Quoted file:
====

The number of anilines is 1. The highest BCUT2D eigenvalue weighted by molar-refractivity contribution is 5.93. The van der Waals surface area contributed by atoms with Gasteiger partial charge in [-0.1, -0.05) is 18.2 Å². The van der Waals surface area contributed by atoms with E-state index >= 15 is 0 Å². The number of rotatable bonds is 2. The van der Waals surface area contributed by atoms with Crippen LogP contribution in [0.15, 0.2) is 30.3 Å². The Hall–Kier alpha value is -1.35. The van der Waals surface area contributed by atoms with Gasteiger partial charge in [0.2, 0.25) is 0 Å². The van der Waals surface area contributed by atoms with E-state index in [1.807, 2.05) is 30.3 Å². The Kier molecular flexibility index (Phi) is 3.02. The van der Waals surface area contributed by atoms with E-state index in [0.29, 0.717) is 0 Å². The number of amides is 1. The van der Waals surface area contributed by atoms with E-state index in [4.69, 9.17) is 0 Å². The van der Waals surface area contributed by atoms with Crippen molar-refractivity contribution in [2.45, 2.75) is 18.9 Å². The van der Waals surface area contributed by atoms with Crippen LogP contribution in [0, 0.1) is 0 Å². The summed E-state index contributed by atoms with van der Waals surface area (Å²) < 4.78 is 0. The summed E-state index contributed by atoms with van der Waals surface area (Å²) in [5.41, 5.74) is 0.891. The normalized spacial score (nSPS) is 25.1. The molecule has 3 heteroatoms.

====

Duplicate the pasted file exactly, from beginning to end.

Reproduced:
The number of anilines is 1. The highest BCUT2D eigenvalue weighted by molar-refractivity contribution is 5.93. The van der Waals surface area contributed by atoms with Gasteiger partial charge in [-0.1, -0.05) is 18.2 Å². The van der Waals surface area contributed by atoms with E-state index >= 15 is 0 Å². The number of rotatable bonds is 2. The van der Waals surface area contributed by atoms with Crippen LogP contribution in [0.15, 0.2) is 30.3 Å². The Hall–Kier alpha value is -1.35. The van der Waals surface area contributed by atoms with Gasteiger partial charge in [0.2, 0.25) is 0 Å². The van der Waals surface area contributed by atoms with E-state index in [1.807, 2.05) is 30.3 Å². The Kier molecular flexibility index (Phi) is 3.02. The van der Waals surface area contributed by atoms with E-state index in [0.29, 0.717) is 0 Å². The number of amides is 1. The van der Waals surface area contributed by atoms with E-state index in [4.69, 9.17) is 0 Å². The van der Waals surface area contributed by atoms with Crippen molar-refractivity contribution in [2.45, 2.75) is 18.9 Å². The van der Waals surface area contributed by atoms with Crippen LogP contribution in [0, 0.1) is 0 Å². The summed E-state index contributed by atoms with van der Waals surface area (Å²) < 4.78 is 0. The summed E-state index contributed by atoms with van der Waals surface area (Å²) in [5.41, 5.74) is 0.891. The normalized spacial score (nSPS) is 25.1. The molecule has 3 heteroatoms.